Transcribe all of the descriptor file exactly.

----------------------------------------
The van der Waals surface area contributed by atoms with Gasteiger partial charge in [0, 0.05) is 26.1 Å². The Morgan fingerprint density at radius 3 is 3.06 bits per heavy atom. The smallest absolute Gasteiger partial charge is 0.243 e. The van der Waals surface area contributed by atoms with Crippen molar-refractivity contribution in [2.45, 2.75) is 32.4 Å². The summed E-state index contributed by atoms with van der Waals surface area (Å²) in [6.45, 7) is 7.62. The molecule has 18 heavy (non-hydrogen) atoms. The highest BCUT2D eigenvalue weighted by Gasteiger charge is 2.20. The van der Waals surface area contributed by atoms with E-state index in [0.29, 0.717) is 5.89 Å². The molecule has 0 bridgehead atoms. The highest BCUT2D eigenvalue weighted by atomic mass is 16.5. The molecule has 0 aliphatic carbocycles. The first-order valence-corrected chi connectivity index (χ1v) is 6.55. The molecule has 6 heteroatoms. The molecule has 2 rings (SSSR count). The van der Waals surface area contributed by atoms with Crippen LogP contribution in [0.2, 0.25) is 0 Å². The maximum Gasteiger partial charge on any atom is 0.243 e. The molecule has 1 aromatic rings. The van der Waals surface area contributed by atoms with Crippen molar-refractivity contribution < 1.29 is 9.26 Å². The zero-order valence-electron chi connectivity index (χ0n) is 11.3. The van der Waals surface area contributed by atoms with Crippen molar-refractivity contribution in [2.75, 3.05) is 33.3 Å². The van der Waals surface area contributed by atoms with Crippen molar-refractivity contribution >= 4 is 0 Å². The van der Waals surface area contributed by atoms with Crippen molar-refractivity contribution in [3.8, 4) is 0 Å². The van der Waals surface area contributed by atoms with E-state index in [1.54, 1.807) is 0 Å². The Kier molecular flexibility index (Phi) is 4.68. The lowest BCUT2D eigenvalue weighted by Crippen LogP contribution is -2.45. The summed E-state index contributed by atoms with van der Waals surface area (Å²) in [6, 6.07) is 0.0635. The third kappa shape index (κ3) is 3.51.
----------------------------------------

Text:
The van der Waals surface area contributed by atoms with Gasteiger partial charge in [0, 0.05) is 26.1 Å². The Morgan fingerprint density at radius 3 is 3.06 bits per heavy atom. The smallest absolute Gasteiger partial charge is 0.243 e. The van der Waals surface area contributed by atoms with Crippen molar-refractivity contribution in [2.45, 2.75) is 32.4 Å². The summed E-state index contributed by atoms with van der Waals surface area (Å²) in [6.45, 7) is 7.62. The molecule has 18 heavy (non-hydrogen) atoms. The highest BCUT2D eigenvalue weighted by Gasteiger charge is 2.20. The van der Waals surface area contributed by atoms with E-state index in [0.29, 0.717) is 5.89 Å². The molecule has 0 bridgehead atoms. The highest BCUT2D eigenvalue weighted by atomic mass is 16.5. The molecule has 0 aliphatic carbocycles. The first-order valence-corrected chi connectivity index (χ1v) is 6.55. The molecule has 6 heteroatoms. The molecule has 2 rings (SSSR count). The van der Waals surface area contributed by atoms with Crippen LogP contribution in [0.2, 0.25) is 0 Å². The maximum Gasteiger partial charge on any atom is 0.243 e. The molecule has 1 aromatic rings. The van der Waals surface area contributed by atoms with Crippen molar-refractivity contribution < 1.29 is 9.26 Å². The zero-order valence-electron chi connectivity index (χ0n) is 11.3. The van der Waals surface area contributed by atoms with Crippen molar-refractivity contribution in [2.75, 3.05) is 33.3 Å². The van der Waals surface area contributed by atoms with Crippen molar-refractivity contribution >= 4 is 0 Å². The van der Waals surface area contributed by atoms with Crippen molar-refractivity contribution in [3.8, 4) is 0 Å². The van der Waals surface area contributed by atoms with E-state index in [1.54, 1.807) is 0 Å². The Kier molecular flexibility index (Phi) is 4.68. The lowest BCUT2D eigenvalue weighted by Crippen LogP contribution is -2.45. The summed E-state index contributed by atoms with van der Waals surface area (Å²) in [6, 6.07) is 0.0635. The third kappa shape index (κ3) is 3.51.